California took a big step yesterday, officially unveiling the four counties that will kick off the three-year project to eventually shift 1.1 million dual eligibles — Californians eligible for both Medi-Cal and Medicare — to a Medi-Cal managed care program.
The first four participants in the Coordinated Care Initiative are Los Angeles, Orange, San Diego and San Mateo counties. The Department of Health Care Services currently has authority to start the program in those counties, but legislation is pending in Sacramento that would expand authority for the number of participating counties — up to 10 of them by 2013.
The trailer bill language for that legislation has been finalized. The trailer bill is expected to be included in the budget package in June, DHCS officials said.
The other six counties DHCS hopes to include in the duals demonstration project by 2013, pending legislative approval, are Alameda, Contra Costa, Riverside, Sacramento, San Bernardino and Santa Clara counties.
The new model of care in the project has been designed to provide better care at a lower cost, by integrating and coordinating all of the many medications, conditions, providers and payments for this fragile population of duals, according to Toby Douglas, director of the Department of Health Care Services.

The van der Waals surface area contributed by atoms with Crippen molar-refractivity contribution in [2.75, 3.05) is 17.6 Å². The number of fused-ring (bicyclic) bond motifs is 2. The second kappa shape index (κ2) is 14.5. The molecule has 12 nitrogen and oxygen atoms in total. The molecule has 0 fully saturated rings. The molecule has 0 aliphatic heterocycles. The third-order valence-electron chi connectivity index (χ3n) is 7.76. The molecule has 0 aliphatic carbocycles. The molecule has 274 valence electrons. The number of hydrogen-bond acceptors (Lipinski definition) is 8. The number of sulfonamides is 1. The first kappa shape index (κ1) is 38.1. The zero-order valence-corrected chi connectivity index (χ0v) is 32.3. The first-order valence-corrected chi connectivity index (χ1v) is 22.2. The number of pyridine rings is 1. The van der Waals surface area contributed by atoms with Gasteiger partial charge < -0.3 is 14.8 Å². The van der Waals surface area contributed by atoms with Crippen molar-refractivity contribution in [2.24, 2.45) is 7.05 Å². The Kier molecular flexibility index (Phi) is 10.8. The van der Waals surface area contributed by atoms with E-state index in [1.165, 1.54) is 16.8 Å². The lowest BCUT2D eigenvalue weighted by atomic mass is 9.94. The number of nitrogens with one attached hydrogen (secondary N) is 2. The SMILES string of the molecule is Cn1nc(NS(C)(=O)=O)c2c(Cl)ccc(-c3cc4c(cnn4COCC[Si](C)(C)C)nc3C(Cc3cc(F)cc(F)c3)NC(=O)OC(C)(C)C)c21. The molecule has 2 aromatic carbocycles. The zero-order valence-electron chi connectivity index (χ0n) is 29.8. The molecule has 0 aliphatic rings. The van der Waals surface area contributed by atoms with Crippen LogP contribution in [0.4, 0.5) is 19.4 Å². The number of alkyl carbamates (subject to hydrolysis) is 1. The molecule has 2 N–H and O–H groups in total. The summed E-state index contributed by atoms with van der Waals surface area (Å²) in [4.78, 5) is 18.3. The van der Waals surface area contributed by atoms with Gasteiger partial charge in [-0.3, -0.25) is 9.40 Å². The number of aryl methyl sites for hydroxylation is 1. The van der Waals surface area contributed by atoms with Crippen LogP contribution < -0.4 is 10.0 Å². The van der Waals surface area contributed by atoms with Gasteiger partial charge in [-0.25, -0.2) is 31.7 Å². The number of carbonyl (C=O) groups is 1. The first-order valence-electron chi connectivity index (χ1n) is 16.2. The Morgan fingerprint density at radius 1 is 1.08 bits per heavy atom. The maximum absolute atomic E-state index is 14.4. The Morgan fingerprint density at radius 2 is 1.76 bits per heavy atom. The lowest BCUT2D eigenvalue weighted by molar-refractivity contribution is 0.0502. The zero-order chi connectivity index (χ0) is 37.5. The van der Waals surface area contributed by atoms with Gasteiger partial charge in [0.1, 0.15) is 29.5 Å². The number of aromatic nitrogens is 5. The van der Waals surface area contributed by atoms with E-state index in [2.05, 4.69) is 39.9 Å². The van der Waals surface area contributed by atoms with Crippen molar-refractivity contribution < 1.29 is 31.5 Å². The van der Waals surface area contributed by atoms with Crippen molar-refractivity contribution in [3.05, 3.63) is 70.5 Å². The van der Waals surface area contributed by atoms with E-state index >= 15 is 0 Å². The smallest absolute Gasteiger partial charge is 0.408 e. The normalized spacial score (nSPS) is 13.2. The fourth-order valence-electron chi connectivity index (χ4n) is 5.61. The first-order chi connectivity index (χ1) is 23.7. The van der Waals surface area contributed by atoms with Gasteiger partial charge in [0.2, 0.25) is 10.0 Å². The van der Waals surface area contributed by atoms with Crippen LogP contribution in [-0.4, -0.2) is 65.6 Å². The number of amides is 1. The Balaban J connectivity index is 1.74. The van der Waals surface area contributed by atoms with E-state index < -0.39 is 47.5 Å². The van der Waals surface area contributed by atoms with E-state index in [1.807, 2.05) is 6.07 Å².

Douglas said gaining accessing to all of those services can be confusing and counter-productive, as patients can get fragmented care. “We believe now is the time to change that,” Douglas said.
“Between now and 2013, we have aÂ lot of work to do,” he said. “We are going to learn from our efforts to date [in the past year’s conversion of the SPD population to Medi-Cal managed care]. We have been working on this for a long time.”
Will Lightbourne of the Department of Social Services said that a big part of this new model of care is to integrate services such as Community Based Adult Services and In-Home Supportive Services into patients’ overall care.
“IHSS is at the heart of our state’s safety net,” Lightbourne said. “It’s a cost-effective part of the care continuum, and now for the first time we’ll be able to coordinate overall care with IHSS care.”
To Lora Connolly of the Department of Aging, the unveiling of the duals project was a big moment. “This is a historic time, really,” Connolly said. “We’re moving [away] from acute care and a more institutional focus. It’s a unique opportunity to better design care for patients with chronic and multiple needs.”
Douglas said the state hopes to save about $678 million next year through coordination of care, and $1 billion the year after that.